Federal Court Preserves Secrecy Over Targeted Killing Memos

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Federal Court Preserves Secrecy Over Targeted Killing Memos

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A disappointing ruling released on Monday will keep crucial details about the government’s targeted killing program shielded from public review.

It was just more than a year ago that a federal appeals court, in a widely hailed decision, ordered the government to — finally — release a July 2010 legal memorandum concerning the government’s legal basis for its targeted killing program. It had taken more than four years of litigation by the ACLU and The New York Times to pry the memorandum loose, but it marked an important first step towards transparency into a secrecy-shrouded program that has reportedly killed more than 5,000 people in 13 years.

When, a few months later, the government released an earlier (though heavily redacted) version of the memorandum, it seemed that the government’s virtual monopoly on official information about the program was beginning to erode — in no small part due to the federal courts.

It is unfortunate, then, that on Monday, the same federal appeals court — the Second Circuit Court of Appeals, in New York — that last year ordered the publication of the July 2010 memorandum agreed with the government that nine other legal memoranda authored by the Justice Department’s Office of Legal Counsel can remain secret, at least for now.

The last time around, the Second Circuit rigorously documented government officials’ many public statements concerning the program, including their extensive discussions about the program’s legality. The court concluded:

After senior Government officials have assured the public that targeted killings are “lawful” and that OLC advice “establishes the legal boundaries within which we can operate,” and the Government makes public a detailed analysis of nearly all the legal reasoning contained in the [July 2010] Memorandum, waiver of secrecy and privilege as to the legal analysis in the Memorandum has occurred.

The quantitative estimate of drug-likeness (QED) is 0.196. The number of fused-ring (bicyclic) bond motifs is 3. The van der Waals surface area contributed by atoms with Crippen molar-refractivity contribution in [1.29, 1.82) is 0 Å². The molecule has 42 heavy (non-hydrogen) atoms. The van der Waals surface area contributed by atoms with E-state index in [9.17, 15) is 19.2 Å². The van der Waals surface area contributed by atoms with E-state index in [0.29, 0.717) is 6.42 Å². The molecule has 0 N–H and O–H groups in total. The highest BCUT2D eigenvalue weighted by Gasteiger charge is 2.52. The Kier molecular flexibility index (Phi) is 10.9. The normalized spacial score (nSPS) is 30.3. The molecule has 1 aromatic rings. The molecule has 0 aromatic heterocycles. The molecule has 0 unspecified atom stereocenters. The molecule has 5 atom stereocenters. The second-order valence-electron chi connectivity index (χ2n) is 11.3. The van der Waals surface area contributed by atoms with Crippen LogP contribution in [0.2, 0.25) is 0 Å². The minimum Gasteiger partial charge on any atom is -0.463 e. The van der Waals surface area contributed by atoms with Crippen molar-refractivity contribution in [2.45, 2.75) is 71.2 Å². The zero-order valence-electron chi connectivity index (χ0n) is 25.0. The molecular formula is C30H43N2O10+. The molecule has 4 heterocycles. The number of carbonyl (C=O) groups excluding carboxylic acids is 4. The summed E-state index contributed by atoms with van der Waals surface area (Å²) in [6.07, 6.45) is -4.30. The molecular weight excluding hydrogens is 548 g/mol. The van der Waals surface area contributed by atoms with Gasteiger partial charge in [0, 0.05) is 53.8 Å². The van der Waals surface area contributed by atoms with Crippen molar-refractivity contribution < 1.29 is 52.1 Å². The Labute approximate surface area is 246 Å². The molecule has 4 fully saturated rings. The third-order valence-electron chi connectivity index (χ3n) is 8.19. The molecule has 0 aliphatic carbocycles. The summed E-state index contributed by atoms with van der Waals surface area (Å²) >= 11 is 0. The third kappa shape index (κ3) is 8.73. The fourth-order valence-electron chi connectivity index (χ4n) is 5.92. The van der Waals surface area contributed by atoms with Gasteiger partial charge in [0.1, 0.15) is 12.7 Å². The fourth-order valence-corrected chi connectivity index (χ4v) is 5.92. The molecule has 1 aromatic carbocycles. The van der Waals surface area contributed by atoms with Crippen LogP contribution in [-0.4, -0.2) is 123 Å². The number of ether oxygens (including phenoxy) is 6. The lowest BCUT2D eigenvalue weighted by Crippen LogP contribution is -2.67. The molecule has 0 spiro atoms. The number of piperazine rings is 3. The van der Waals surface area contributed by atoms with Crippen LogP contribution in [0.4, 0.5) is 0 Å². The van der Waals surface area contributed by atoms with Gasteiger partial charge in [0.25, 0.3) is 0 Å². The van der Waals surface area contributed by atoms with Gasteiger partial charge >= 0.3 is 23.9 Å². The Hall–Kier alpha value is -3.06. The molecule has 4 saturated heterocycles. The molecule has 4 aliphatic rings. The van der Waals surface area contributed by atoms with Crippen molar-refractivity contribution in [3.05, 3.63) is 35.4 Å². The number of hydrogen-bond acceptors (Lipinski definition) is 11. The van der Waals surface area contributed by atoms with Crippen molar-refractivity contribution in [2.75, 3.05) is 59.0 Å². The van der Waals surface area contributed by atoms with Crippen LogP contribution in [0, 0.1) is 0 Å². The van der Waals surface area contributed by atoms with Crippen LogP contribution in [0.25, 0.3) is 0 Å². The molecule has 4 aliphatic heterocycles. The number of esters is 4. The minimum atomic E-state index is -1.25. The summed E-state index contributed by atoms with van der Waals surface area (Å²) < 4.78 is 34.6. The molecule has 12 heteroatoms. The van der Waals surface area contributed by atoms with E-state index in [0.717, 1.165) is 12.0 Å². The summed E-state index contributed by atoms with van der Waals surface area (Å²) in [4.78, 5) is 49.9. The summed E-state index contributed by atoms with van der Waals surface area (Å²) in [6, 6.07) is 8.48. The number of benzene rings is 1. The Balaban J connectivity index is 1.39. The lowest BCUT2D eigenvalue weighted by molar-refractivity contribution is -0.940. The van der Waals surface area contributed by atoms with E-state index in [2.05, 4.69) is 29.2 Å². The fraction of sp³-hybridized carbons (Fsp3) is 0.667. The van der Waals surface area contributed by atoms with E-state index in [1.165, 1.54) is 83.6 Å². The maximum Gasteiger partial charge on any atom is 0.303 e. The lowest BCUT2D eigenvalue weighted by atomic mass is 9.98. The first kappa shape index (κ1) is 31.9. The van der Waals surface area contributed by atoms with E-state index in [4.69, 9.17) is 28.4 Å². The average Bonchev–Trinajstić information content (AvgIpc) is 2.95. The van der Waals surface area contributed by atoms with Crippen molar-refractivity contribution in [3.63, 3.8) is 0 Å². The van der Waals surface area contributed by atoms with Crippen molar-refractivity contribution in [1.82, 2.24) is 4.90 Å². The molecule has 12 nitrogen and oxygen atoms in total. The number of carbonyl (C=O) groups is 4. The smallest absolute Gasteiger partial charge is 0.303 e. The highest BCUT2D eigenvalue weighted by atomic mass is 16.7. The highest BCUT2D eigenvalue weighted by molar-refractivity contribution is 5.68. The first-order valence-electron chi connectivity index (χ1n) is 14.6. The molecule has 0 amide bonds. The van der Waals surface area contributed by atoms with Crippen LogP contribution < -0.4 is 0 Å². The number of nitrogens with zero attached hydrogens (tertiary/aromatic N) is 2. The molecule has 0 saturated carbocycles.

This time, though, the appeals court reversed course. The ACLU and The New York Times had argued that the court should order the publication of the memoranda because they constitute the government’s “working law” — its final legal word on targeted killing. Irrespective of any public comments by government officials, the memoranda were issued by OLC, which, in its own words, provides “controlling legal advice to Executive Branch officials,” making them precisely the kind of documents that the Freedom of Information Act requires to be published.

The Second Circuit disagreed. Following the ruling of a federal appeals court in Washington, D.C., issued last year, the Second Circuit held that OLC’s legal memoranda provide legal advice to federal agencies, but they don’t bind agencies to follow it. That might come as news to OLC itself. Just two weeks ago, the acting head of OLC told a public audience that even emails sent by OLC lawyers that contain legal advice are “binding by custom and practice in the executive branch.”

While disappointing, this latest decision will not be the last word in the ACLU’s quest for transparency surrounding the government’s targeted killing program. Today, we are publishing an infographic that makes the stakes of this quest clear.

After 13 years of drone killings outside of armed conflict zones, what do we know is with no thanks to the government. Of more than 500 credibly reported strikes, only nine have been acknowledged on the record. Of more than 4,800 credibly reported deaths, only 11 have been acknowledged by the government. We don’t know how many individuals are on a government “kill list.” We know far too little of the secret law governing the program.  

We should all be grateful to independent researchers, like those from the Bureau for Investigative Journalism, for helping collect this information. But in a democracy that values transparency, it’s the government that should be keeping its citizens informed. 

Brett Max Kaufman

Brett Max Kaufman is a staff attorney in the ACLU's Center for Democracy, where he works primarily on national security issues.

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